Earnings season has brought a constant stream of “better than expected” earnings reports, which has led to a seemingly endless string of new record highs for the S&P 500. The bulls have argued the new highs are justified based on the earnings the companies behind them are generating. The problem with that argument is even if you use the “forward P/E” ratio, which takes the current price divided by the EXPECTED earnings for the next 12 months, stocks still look expensive.
The argument of course will be “the P/E isn’t as high as in 1999.” To me that is like somebody in Arizona saying on a 115 degree day, “well at least it’s not 120.” Like the heat in Arizona, once valuations get to these levels it doesn’t really matter how much higher it goes. It is a dangerous situation.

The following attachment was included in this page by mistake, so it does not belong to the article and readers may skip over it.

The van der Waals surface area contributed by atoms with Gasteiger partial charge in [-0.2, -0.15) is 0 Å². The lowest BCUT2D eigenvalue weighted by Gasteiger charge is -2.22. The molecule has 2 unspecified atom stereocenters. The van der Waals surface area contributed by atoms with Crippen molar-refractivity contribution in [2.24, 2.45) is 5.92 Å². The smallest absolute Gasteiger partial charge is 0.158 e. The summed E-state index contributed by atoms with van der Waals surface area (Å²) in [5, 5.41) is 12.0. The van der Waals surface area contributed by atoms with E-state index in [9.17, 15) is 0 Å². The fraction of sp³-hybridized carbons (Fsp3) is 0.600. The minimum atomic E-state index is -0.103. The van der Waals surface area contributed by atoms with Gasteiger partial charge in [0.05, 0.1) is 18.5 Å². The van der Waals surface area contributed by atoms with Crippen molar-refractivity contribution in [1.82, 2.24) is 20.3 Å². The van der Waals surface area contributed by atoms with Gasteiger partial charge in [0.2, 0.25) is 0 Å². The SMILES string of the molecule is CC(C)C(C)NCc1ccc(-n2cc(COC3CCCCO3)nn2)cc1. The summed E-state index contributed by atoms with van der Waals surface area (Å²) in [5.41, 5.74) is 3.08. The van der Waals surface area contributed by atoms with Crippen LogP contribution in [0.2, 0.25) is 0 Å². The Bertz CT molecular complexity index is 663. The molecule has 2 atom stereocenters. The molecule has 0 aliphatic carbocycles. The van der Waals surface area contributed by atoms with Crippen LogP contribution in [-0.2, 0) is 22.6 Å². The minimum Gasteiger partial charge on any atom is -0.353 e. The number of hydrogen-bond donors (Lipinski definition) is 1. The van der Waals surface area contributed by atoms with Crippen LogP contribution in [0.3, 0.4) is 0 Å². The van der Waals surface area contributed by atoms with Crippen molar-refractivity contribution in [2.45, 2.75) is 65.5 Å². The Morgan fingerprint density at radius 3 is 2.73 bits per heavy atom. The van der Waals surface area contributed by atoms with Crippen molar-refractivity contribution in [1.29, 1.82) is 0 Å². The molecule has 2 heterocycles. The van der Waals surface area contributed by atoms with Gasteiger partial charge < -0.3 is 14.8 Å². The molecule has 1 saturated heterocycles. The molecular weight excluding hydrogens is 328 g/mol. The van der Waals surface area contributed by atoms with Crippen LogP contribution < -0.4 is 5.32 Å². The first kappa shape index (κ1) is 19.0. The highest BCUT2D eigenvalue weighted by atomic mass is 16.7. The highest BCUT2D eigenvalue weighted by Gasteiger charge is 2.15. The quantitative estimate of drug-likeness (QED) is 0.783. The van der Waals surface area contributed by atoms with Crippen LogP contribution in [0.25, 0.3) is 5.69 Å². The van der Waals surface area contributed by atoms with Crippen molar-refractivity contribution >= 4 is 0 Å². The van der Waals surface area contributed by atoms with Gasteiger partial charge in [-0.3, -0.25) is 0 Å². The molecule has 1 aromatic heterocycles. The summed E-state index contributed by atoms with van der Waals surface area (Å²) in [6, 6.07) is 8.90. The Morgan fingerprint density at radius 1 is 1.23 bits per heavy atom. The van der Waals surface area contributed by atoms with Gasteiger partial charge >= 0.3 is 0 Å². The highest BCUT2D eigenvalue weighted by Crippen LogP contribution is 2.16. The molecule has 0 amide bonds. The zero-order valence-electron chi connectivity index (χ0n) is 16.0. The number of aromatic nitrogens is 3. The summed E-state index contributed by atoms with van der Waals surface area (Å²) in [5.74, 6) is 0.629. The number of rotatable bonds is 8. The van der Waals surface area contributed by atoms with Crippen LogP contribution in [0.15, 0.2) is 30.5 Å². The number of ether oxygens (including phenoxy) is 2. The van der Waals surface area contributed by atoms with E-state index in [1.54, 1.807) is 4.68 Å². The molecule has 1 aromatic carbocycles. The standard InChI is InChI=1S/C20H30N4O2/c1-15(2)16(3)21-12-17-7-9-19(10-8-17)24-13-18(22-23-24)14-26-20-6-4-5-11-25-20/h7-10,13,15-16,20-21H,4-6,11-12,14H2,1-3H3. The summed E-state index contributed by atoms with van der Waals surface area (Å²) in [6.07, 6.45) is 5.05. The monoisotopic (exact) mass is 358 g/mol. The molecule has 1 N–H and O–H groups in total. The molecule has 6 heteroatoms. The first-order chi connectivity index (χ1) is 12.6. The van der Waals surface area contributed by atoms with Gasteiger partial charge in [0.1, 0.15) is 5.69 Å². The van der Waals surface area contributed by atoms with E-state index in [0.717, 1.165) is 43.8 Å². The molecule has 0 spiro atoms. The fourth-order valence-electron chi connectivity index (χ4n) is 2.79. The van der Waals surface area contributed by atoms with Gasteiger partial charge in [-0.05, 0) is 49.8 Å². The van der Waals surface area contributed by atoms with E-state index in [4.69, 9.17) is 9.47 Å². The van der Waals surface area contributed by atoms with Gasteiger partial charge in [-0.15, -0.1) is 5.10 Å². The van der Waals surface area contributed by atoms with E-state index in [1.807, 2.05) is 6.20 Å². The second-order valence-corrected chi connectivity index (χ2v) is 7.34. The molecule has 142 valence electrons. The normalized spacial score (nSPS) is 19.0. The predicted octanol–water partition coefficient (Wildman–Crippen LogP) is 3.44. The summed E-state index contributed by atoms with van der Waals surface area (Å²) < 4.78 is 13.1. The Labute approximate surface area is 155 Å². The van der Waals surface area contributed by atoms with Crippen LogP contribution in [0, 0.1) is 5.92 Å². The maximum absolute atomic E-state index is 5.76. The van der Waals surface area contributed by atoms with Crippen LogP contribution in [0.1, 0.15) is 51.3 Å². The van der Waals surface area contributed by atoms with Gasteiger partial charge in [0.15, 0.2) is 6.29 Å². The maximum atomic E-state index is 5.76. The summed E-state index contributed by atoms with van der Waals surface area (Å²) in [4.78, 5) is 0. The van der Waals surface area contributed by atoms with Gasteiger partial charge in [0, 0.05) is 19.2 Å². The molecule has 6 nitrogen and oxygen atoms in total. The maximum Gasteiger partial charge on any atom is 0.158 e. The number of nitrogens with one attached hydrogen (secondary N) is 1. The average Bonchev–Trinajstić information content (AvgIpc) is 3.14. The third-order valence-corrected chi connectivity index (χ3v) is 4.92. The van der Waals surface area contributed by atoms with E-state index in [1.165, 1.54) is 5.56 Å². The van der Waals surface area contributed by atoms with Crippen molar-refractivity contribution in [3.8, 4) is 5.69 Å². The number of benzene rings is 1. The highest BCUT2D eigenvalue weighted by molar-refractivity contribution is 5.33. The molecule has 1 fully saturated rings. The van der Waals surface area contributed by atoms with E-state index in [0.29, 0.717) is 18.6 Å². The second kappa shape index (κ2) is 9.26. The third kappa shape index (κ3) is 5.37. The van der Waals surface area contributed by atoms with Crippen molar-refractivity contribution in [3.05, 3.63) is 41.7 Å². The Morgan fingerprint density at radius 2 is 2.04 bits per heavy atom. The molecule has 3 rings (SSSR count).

Making matters worse for the bulls is the direction of expectations. The expectations for 2018 continue to decline and are likely to continue in that direction unless the Republicans and Trump administration can get their acts together and begin putting to work all the “pro-growth” agenda items that helped them win the election.
As I’ve said for a few years, valuations being high is not a catalyst for a sell-off. We do not use any valuation metrics in our models, but we do know from studying history bear markets almost always begin with stocks at high valuations making abandoning risk management at this point in the game a potentially devestating move for your portfolio.